Every year in New York City, tens of thousands of migratory birds are killed after being drawn from their flight paths by the city’s artificial light. To combat this, State Sen. Brad Hoylman and Assembly Member Patricia Fahy last week introduced the “Dark Skies Act,” a bill that aims to prevent the deaths of migratory birds and reduce light pollution. The bill would require the majority of non-essential outdoor lights to be turned off, covered, or switched to motion sensor activation after 11 p.m. Alternatively, lights could be set to shine downwards.
According to the National Audubon Society, 70 percent of bird species migrate each year, a vast majority during nighttime. Bright, artificial lights can disorient the birds, causing them to crash into buildings.
The “Dark Skies Act” follows a series of bills that aim to combat the death of birds due to light pollution. In 2014, the state passed a bill that reduced external light from state-owned buildings. While this bill had the right idea in the mind, it didn’t significantly decrease the number of bird deaths. After more mass bird death incidents, the city council approved a bill in 2019 that required newly constructed buildings to use materials easier for birds to see.
“Buildings don’t have to be bird killers. On just one night this autumn, building workers found over 200 migratory birds dead at the base of two buildings in Manhattan,” Hoylman said.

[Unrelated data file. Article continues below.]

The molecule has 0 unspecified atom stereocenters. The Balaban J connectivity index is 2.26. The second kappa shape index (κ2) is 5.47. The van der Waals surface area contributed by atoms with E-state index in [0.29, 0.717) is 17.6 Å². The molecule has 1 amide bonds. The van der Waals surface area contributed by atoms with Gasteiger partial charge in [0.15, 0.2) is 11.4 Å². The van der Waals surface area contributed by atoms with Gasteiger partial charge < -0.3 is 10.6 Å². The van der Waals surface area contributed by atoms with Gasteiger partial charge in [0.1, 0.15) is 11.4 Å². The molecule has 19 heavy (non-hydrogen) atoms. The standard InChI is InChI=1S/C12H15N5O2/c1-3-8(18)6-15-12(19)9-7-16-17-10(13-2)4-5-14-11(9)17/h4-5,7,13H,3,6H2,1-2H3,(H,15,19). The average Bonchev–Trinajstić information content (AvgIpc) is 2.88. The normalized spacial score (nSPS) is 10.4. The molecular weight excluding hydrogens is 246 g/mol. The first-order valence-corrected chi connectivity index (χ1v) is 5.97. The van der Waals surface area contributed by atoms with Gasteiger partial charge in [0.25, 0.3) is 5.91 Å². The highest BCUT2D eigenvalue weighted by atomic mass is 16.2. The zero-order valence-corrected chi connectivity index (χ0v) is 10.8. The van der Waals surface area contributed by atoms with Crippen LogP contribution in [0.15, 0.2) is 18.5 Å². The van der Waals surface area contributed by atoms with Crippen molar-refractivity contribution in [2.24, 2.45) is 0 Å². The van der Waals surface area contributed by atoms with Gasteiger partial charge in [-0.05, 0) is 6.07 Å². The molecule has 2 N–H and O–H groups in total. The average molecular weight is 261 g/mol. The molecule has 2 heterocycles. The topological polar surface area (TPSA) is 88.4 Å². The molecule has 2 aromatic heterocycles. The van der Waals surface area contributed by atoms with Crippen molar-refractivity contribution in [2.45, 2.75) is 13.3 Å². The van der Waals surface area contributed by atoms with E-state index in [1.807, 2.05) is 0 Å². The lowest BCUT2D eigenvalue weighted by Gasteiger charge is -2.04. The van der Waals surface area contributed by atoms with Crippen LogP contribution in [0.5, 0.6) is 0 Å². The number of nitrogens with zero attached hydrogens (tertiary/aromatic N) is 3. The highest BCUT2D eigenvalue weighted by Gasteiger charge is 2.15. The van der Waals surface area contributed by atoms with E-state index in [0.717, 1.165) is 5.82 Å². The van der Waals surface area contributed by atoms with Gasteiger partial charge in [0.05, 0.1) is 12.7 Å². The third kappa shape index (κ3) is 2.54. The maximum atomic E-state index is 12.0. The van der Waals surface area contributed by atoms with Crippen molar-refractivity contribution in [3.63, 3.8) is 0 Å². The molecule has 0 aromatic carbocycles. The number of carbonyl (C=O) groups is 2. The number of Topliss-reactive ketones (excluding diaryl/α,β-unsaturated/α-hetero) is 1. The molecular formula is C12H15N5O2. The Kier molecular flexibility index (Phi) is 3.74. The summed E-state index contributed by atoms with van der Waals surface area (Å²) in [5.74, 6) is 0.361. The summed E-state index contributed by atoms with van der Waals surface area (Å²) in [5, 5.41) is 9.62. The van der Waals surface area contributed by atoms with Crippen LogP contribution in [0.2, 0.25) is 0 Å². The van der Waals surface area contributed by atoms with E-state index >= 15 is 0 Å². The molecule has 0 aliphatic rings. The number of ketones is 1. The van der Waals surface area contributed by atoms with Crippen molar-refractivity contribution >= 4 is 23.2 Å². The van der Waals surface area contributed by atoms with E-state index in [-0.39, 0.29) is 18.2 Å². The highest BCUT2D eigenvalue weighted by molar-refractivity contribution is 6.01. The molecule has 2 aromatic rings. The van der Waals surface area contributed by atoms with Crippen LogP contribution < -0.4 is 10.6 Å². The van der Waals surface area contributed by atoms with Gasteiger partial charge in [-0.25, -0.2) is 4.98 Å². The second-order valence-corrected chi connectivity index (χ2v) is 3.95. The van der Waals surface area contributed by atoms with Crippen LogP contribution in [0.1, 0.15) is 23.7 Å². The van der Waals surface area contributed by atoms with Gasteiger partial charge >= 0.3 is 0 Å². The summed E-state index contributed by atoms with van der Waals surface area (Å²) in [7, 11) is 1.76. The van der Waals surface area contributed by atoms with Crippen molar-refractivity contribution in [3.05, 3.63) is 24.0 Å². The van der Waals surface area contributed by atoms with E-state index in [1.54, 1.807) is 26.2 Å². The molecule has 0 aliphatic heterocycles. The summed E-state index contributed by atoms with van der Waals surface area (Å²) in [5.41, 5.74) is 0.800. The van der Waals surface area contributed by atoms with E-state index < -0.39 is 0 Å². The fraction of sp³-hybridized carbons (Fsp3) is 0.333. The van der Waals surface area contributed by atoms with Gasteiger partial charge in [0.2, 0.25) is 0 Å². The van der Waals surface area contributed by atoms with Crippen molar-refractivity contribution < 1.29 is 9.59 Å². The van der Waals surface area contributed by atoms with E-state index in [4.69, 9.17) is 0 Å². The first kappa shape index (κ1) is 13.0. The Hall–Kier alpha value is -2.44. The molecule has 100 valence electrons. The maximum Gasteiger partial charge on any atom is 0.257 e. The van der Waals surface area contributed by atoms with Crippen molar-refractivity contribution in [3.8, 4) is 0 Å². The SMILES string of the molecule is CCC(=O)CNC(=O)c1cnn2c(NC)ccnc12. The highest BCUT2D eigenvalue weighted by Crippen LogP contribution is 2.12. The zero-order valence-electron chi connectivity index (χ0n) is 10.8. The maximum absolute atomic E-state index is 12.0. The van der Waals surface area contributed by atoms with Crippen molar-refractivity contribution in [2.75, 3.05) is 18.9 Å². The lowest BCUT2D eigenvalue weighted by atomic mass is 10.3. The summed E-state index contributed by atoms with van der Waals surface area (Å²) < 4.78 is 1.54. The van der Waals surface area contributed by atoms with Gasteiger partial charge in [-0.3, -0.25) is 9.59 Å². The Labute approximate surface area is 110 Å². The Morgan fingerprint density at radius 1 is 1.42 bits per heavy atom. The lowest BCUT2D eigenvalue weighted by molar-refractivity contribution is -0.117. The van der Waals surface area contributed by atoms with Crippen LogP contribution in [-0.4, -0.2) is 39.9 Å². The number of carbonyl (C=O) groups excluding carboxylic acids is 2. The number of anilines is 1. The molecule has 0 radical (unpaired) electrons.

“While Albany enacted legislation in 2014 to reduce excess light from state-owned buildings to help prevent migratory bird collisions, we must build on this success and reduce the impacts of artificial light throughout the state. All artificial light contributes to this problem, drawing birds away from their migratory paths towards the death trap of cities and towns.”
The night Hoylman is referring to is September 14, 2021, when volunteers from NYC Audubon spent hours collecting the corpses of over 200 birds that had collided with skyscrapers in Lower Manhattan during their migratory journey. This event pushed local community leaders to create a resolution urging building owners to implement strategies to reduce the number of bird collisions against their properties.
“Over 230,000 birds are killed every year as a result of increasing light pollution in dense areas and mass bird death events are on the incline,” Fahy said. “Not only are the number of recorded bird deaths and mass death events rising, but increasing light pollution is disrupting migratory patterns and affecting ecosystems that rely on those patterns and the presence of specific species of birds.”
According to the International Dark-Sky Association, nearly 30 percent of outdoor lighting in the United States is wasted, costing over $3.3 billion in electricity and pumping out 21 million tons of carbon dioxide and other greenhouse gases into the air every year. Light pollution not only disrupts the lives of migratory birds but also affects the sleep patterns of humans.
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